‘The Patients Association does see the merit of medical innovation and is wholeheartedly in favour of new procedures that enhance healthcare and improve outcomes for patients. However, as advocates for patients’ experiences, we are mindful of the undesired consequences to patients due to a lack of robust governance and scrutiny. It is essential therefore, that any change to medical practice is implemented with the patients’ best interests at heart. It is vital that the safety and dignity of every patient is assured in all circumstances. This is particularly important as the issues here are likely to affect people when at their most vulnerable.
As things stand at the moment, the Patients Association would oppose this Bill. The Patients Association would like to see a wide ranging public debate that would allow the profile of this issue to be raised. Only in this way can the views of all interested parties including the public, practitioners and pharmaceutical companies be taken into account. Without this, the Patients Association would be concerned that medicine would be moving into grey areas where issues such as responsibility, accountability, understanding and outcomes become blurred.‘
The MDU, representing around 50% of doctors in the UK ‘does not support the bill.’
‘The law in England and Wales is already very clear and there is no need for new legislation. We fear that the Bill will only serve to introduce confusion and delay in circumstances where they do not currently exist and that could be harmful for patients.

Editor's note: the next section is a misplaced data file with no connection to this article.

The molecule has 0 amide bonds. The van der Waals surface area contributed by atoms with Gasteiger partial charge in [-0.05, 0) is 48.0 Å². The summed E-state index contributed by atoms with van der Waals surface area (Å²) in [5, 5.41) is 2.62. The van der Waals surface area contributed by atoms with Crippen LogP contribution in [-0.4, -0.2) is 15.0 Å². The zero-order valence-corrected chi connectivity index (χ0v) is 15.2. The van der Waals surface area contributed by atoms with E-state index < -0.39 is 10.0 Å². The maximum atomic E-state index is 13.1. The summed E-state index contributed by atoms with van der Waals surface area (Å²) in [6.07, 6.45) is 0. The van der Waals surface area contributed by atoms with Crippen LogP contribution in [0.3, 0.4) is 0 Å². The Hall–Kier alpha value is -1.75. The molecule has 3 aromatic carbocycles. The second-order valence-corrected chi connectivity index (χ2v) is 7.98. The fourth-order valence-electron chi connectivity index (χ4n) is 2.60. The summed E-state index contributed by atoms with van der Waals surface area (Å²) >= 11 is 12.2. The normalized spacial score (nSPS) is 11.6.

Although the Bill has been comprehensively amended, our principal concern remains that there is no need for such a Bill. If there was a gap in the law that left doctors unprotected and prevented them from innovating in the interests of patients, we would support the Bill. Indeed we would have been clamouring for legislation on behalf of our members and their patients a very long time ago. However, our experience of clinical negligence litigation makes it clear to us there is no need for the Bill. We cannot support it..’
The RCR confirm the universal finding that ‘there is no evidence that doctors are deterred from innovation by fear of litigation.’
‘We are very concerned that there could be serious unintended consequences of the proposed legislation. Existing governance mechanisms protect patients from inappropriate experimentation and protect doctors from pressure to innovate in ways which are potentially detrimental to their patients. Patients who are not satisfied with the response of a particular doctor to a proposed innovative treatment may seek a second opinion. Relaxation of these governance mechanisms, which this Bill proposes, risks exposing vulnerable and desperate patients to false hope, futile and potentially harmful (and expensive) treatments.’